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Book review: The Leftovers by Tom Perrotta (a guest post)

28 Nov

What’s more overdue than this blog post? Lots of things, but whatever. Onwards.

A few weeks ago (please let it only have been a few weeks), my friend Brian of The Cheek of God emailed and asked if I’d be interested in a guest review. Brian’s an excellent writer and an avid reader, and I trust his opinions about books, which is actually (unsurprisingly, characteristically, ridiculously) pretty rare.

I’ve been meaning to post about the thoughtful, beautifully written Crow Planet: Essential Wisdom for the Urban Wilderness by Lynda Lynn Haupt, but things got away from me. And really, Brian wrote a great review, and I’d be remiss to keep it from you any longer, so dang it, here it is.


Tom Perrotta (Little ChildrenThe Abstinence Teacher) is a friend of mine on Facebook. And we keep it real. For example, just the other day I told him that I had enjoyed his recent short story (“Senior Season”) more than I was enjoying his latest novel, The Leftovers (St. Martin’s Press, 2011). I was frustrated, having reached nearly page 100 and finding nary a compelling plot in sight. Even as a recovering Pentecostal, I still find the notion of a rapture of the chosen ones more than a tiny bit intriguing; I listen for the trumpet still today. So Perrotta’s premise, of a rapture-like “Sudden Departure” and how it affects one particular small-town family, drew me in.

And then left me hanging. I wanted more, for the story to move forward, beyond those left behind to deal with the aftermath. They weren’t very interesting, after all. They just kept remembering they way things had been and spinning their wheels, only to crash into yet another day. A day with still no answers.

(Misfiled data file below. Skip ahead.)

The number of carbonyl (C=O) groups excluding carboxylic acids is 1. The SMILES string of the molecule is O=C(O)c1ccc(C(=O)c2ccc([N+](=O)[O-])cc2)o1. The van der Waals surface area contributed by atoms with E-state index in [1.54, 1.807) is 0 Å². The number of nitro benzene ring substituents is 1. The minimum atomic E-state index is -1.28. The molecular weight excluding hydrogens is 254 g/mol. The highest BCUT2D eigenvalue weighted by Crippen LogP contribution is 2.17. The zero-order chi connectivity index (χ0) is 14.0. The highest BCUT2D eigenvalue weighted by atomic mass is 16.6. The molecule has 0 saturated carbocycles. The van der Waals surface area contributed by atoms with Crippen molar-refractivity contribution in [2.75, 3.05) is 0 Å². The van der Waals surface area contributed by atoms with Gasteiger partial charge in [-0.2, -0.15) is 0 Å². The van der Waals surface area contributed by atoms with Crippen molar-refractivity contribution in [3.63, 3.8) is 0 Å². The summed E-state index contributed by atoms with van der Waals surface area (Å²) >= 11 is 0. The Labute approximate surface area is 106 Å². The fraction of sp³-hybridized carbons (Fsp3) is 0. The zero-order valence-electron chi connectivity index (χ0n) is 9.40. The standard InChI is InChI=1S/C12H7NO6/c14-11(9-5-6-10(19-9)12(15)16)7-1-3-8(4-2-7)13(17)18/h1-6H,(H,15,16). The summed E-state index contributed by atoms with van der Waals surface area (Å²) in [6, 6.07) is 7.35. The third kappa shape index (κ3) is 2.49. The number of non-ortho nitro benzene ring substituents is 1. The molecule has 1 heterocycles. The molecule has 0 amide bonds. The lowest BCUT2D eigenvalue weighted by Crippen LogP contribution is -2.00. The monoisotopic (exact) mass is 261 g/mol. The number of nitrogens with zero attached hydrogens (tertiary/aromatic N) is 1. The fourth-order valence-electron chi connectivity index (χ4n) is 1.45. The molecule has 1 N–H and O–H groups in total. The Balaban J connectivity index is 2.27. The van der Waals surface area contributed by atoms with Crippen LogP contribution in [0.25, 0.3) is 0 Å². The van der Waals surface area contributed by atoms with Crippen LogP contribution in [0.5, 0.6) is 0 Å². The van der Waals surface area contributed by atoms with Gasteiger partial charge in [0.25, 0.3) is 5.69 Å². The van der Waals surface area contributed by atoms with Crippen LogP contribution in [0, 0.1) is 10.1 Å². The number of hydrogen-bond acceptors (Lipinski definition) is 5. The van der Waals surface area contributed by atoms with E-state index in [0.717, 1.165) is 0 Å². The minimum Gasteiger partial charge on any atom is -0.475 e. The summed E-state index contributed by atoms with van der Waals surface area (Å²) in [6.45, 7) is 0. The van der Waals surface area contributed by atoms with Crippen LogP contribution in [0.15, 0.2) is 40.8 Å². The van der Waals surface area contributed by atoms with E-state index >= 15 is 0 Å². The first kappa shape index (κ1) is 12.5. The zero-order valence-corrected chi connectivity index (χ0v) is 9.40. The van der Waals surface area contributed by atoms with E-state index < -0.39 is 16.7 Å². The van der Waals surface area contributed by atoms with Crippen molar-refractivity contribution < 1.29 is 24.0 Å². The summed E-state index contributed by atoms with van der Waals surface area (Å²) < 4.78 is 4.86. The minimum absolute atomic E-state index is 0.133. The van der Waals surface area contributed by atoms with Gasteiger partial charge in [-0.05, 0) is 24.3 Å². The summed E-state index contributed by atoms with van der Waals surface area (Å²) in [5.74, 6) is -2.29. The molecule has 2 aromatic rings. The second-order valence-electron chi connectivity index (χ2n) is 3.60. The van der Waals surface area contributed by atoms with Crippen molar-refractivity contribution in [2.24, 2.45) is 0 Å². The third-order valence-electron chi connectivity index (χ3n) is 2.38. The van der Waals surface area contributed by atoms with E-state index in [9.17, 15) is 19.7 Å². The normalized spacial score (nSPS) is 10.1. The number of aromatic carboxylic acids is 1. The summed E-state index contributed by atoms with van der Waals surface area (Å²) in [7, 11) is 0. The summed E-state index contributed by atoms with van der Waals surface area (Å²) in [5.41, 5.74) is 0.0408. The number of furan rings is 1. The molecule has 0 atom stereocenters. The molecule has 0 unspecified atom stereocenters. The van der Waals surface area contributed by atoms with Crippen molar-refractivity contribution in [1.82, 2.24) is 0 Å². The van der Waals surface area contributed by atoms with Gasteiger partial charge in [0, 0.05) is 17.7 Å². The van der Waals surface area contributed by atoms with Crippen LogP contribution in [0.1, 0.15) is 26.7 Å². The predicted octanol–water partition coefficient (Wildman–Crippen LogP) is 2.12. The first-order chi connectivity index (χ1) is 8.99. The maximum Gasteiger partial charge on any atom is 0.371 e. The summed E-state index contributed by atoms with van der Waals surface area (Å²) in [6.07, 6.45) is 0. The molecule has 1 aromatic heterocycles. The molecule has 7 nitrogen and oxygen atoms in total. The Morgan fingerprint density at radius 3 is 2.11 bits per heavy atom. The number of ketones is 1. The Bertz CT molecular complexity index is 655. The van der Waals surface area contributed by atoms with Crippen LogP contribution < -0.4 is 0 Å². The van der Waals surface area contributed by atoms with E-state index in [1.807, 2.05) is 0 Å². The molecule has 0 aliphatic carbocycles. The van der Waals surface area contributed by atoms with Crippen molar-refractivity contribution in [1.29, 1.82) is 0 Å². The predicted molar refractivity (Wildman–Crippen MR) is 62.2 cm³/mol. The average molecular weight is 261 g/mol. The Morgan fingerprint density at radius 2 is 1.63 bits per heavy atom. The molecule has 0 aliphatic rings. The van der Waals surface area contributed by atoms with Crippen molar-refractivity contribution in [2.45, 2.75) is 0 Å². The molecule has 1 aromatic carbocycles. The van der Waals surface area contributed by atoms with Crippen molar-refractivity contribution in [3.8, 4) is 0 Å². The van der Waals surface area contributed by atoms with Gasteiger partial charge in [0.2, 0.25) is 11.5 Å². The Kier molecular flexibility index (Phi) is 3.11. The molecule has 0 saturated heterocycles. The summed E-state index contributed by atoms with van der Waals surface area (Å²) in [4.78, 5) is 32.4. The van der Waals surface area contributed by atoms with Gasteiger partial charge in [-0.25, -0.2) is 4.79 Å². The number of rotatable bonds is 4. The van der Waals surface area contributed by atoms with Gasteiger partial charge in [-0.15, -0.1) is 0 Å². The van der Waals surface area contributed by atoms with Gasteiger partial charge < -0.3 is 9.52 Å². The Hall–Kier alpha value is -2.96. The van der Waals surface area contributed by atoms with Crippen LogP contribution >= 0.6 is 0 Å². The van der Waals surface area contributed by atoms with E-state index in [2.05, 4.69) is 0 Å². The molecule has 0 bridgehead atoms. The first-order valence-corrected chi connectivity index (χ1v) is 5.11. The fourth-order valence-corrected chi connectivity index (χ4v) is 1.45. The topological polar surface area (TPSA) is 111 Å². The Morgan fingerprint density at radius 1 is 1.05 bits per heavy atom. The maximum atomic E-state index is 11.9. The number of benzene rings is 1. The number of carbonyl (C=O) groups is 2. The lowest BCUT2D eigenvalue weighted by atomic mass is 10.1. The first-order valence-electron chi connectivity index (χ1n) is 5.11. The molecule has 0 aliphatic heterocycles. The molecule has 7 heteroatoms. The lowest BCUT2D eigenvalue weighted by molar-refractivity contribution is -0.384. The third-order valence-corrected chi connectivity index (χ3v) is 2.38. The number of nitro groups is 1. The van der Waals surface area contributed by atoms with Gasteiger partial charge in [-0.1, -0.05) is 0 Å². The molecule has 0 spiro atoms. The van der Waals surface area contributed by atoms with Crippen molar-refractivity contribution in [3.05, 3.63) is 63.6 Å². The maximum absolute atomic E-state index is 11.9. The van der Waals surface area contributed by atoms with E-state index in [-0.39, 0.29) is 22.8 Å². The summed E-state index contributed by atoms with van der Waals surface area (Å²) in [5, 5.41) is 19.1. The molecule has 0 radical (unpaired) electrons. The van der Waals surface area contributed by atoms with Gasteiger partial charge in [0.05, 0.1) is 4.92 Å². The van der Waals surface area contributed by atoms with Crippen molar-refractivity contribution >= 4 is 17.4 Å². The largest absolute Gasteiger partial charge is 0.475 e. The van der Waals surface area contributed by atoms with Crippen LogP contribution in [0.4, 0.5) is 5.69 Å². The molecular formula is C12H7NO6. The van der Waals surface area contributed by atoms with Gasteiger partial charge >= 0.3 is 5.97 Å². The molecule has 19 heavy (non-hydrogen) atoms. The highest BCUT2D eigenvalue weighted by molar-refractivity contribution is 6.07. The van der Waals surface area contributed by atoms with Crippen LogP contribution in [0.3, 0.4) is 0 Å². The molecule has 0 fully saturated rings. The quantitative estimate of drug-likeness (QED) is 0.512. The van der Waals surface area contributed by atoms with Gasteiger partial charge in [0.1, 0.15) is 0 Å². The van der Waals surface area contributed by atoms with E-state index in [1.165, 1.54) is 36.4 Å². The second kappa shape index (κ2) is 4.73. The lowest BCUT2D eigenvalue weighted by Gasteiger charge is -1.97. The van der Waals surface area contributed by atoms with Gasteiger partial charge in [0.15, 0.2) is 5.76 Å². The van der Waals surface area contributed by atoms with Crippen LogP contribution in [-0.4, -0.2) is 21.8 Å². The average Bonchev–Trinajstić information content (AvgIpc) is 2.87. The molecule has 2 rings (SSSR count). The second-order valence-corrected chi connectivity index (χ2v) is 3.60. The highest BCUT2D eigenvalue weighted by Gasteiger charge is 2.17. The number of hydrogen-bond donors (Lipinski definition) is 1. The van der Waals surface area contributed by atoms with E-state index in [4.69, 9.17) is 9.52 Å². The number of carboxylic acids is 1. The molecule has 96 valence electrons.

Others chimed in after I left my comment and told me to persevere. So I did. And a funny thing happened…I started to enjoy the story. As I spent more and more uninterrupted time with them, each character settled down into a familiar groove and just started living. The sort of living I admire, filled with surprises and knee-jerk emotions and contemplative moments where things almost start to make sense, only to vanish in a cloud of smoke. I began to care for these people, even as they did the most amazingly, and sometimes shockingly, unexpected things.

If time permits, read The Leftovers in as few sittings as possible.  In and out of it didn’t work for me, and probably won’t for you either. Let it steal you away, like a rapture would.  And enjoy the ride…

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